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PokerStars Taking On Short Stackers

Comments: 10
PokerStars announced some upcoming changes to their NL/PL Cash Game tables.
Many USD currency Hold’em and Omaha games with No-Limit or Pot-Limit betting will be offered with new and different minimum, maximum, and default buy-in amounts. Most stakes of NL Hold’em and PL Omaha will be offered as follows:

20-50 bb, with default buy-in of 40bb
40-100 bb, with default buy-in of 80bb
100-250 bb, with default buy-in of 200bb and ante equal to 20% of the Big Blind
I'm not too sure this is the best way to deal with the problem. I'll go into details further down.

The reason for the change is to help deal with the large number of players that have been buying in at the minimum.

A lot of poker players have been complaining about short-stackers ruining the game. At first I didn't think it much of it. One or two at a table didn't seem like a big deal and they were pretty easy to beat but it's getting harder and harder to find a table that isn't just full of short stackers. So many of the tables look the like the one pictured.

Short stackers are a nuisance because there is very little post flop play when they're in the hand. They're either pushing all in pre-flop or on the flop. When you get involved in a pot with a short-stacker, you're flipping for 20BB in most cases.

PokerStars had previously set up 50BB min tables but the problem is that the competition at those tables seems to be tougher. The recreational players usually sit at the "normal" tables. You identify a weak player limping in, you raise to isolate them and short-stacker pushes all in. While you had a hand that you were comfortable playing on the flop, it's not a hand you want to put 20BBs in preflop.

There are strategies to deal with shortstackers but you're essentially adopting a short-stacking mentality yourself, which isn't a lot of fun and not very profitable. If players wanted to play a push/fold strategy they would just stick to sit-n-gos.

The way most shortstackers make money is through volume and rakeback/bonuses. PokerStars doesn't offer rakeback. Rewards and bonuses are awarded based on VPPs which are accumulated based on rake. All players that are dealt into the hand get a share of the VPP regardless if they put any money into the pot or not.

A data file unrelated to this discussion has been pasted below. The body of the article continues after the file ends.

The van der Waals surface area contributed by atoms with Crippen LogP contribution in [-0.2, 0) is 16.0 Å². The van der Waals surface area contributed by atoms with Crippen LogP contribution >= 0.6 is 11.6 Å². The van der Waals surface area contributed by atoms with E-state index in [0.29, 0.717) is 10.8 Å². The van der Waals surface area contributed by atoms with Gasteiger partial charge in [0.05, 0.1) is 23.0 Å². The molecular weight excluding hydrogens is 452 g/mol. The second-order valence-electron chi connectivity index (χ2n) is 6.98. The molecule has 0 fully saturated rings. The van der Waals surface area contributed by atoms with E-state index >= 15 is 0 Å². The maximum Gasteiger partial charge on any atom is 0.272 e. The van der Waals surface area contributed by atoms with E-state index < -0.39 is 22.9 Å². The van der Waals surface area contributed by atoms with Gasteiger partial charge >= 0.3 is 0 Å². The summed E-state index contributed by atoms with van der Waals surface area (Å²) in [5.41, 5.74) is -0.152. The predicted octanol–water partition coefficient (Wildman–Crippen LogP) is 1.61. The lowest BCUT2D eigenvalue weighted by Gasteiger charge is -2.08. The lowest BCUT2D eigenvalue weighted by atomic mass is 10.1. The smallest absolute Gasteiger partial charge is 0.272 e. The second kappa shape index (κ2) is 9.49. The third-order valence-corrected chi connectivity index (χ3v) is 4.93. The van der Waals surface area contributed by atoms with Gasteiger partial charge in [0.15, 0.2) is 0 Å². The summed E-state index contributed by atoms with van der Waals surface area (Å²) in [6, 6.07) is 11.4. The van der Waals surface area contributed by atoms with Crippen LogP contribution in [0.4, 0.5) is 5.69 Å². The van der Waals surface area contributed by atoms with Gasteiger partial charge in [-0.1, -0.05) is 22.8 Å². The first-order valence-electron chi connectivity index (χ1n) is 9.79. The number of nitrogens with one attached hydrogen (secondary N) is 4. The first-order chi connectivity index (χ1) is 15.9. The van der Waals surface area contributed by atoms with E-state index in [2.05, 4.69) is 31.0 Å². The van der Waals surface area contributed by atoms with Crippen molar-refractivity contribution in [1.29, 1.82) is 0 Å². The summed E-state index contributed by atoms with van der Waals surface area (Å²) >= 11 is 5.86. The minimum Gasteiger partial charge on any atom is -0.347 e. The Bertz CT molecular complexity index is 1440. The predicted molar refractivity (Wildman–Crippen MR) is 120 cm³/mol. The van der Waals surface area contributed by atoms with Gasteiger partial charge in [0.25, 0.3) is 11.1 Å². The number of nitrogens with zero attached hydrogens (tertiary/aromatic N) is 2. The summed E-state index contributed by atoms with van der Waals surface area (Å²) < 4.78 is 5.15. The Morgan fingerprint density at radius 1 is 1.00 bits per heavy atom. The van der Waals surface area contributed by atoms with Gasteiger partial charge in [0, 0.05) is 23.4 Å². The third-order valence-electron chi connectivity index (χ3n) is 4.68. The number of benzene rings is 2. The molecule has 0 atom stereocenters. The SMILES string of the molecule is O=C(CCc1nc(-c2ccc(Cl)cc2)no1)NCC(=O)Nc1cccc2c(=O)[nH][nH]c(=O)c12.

Not only are short stackers taking the play out of the game, when they sit at 24 tables with single digit VPIPs they are earning as many VPPs as the players that are putting their money on the line. This seems to be an abuse of the PokerStars VIP Reward Program and unfair to other players.

A Better Way To Deal With Short Stackers

My initial reaction to PokerStars' changes isn't enthusiastic. I like the additon of the 100BB-2500BB tables. Deep stacked poker is a much different game but I don't like the change of the 40BB-100BB and additionof the 20BB-50BB tables.

The 50BB-100BB tables should have been left as is in my opinion. I don't see any reason to lower the min buy-in at that level. The 20-40BB tables might have been better off being just a straight 20BB table.

I don't think the changes will really have much of an effect. Good short stackers will move up to the 40BB-100BB tables and just do the same thing there. Players that like to play very deep can play at the 100-250BB tables.

Players getting screwed are ones that like to play 50-100BB deep. We're either going to have to get better at playing deeper or deal with the new generation of 40BB short stackers.

A better solution in my opinion would be to put limitations on short-stacking. Since most short stackers play very tight and don't contribute much in terms of rake, especially when compared to the amount of VPPs they receive, PokerStars could limit players to a maximum of 2 tables where they bought in for less than 50BBs and no more than 1 or 2 short stackers per table. They can play as many of the special 20BB tables as they want though.

This would really make a difference in terms of short stacking. Without being able to put in the volume, they wouldn't have incentive to play that way. If they were gone from the site I don't think it would have much of an impact for PokerStars' revenue, in fact it might increase it.